Cloud computing may offer low rates for basic packages, but Woodings warns that “once you start adding the bells and whistles that our clients request, then suddenly that price range becomes prohibitive.” These more sophisticated features include iPhone scheduling apps, automated English-Spanish phone service and instant notification of shift changes.

But external cloud services can be a boon to businesses that don’t want the hassles of keeping up with burgeoning data growth.

That was the case for FreshBooks, an online invoicing and time-tracking unit of 2ndSite Inc. in Toronto. The company could either farm out the storage of photos, design logos and spreadsheets for its nearly 1 million customers or continue to contend with huge “infrastructure management headaches,” says CEO Mike McDerment. He knew that constantly scaling FreshBooks’ servers to meet the fluctuating storage needs of its primarily small-business clientele could only spell trouble. So the 33-person outfit signed on to Cloud Files, a service from Rackspace US Inc.

“While we are a technically sound company, scaling vast amounts of data quickly is not core to our business,” says McDerment. “The storage of these [document] files is painful and costly. By taking that piece away from us, [Rackspace] enables us to focus on writing our applications.”

That wouldn’t have been the case with virtualized servers, according to McDerment, who says maintaining the project in-house would have “left us with the same problem of scaling all kinds of different servers to achieve the needs of our customer base.”

Better yet, by dipping its toes into cloud computing with a low-risk application such as document storage and management, FreshBooks reaps the rewards of cloud computing without losing sleep over the odd outage or technical snafu. After all, much-publicized service outages have plagued cloud computing from the beginning. That’s why McDerment carefully weighed the technology’s benefits against the amount of downtime expected in today’s cloud service-level agreements.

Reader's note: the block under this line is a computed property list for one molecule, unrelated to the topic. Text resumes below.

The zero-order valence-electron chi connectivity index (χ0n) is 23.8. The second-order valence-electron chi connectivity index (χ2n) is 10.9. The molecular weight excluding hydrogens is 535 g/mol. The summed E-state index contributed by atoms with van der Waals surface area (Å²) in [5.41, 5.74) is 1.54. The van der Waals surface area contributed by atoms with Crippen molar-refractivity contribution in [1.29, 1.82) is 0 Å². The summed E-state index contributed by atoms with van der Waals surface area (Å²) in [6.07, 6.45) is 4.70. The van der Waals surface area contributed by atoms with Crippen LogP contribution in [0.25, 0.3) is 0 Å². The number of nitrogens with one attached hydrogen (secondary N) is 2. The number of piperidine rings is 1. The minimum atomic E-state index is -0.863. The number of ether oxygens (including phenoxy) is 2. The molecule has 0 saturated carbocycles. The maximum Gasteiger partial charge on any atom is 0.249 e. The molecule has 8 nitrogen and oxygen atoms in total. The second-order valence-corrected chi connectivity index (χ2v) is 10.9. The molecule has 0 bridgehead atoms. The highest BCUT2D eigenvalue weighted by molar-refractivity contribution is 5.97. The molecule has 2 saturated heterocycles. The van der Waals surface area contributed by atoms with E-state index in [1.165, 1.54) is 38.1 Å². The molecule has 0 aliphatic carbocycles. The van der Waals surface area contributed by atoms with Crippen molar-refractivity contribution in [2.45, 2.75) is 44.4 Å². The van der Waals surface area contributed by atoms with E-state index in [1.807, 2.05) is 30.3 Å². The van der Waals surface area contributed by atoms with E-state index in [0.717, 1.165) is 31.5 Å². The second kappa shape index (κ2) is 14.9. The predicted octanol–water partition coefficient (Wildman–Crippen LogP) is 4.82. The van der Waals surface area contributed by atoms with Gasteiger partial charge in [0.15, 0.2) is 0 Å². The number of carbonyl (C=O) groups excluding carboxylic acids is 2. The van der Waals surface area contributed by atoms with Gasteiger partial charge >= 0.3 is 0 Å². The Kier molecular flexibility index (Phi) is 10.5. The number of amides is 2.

“People need to go in with open eyes and ask, ‘If cloud computing is supporting my company’s core service, can 45 minutes of downtime be acceptable?’ ” says McDerment.

The occasional cloud outage is a luxury Bill Gillis couldn’t afford, however. Gillis is the manager of clinical application services at Beth Israel Deaconess Medical Center. The Boston-based teaching hospital recently deployed technology from virtualization giant VMware Inc. that lets more than 200 private physician practices throughout Massachusetts access electronic health records. Given the highly confidential nature of the medical data, Gillis says the choice was obvious.

“Because it’s patient records, we wanted to own the space where that information resides. Sure, you could have a vendor sign whatever confidentiality agreements you need, but it opens up a risk,” he says. “If a [vendor’s] rogue employee sells all of our AIDS patient data to some medical research company, we’re responsible for that breach of security without having any real recourse. At least with virtualization, it’s our own staff, and we own that data.”

In the end, though, choosing between cloud computing and virtualization is as much about looking to the future as it is about assessing present-day needs. After all, companies need to be able to grow with their computing power and storage capacity for years to come. “In today’s environment, where capital comes at a premium,” Tonsetic says, “organizations have to look very hard at their capacity needs in the next two or three years, and whether the capital investment they make today is the right decision.”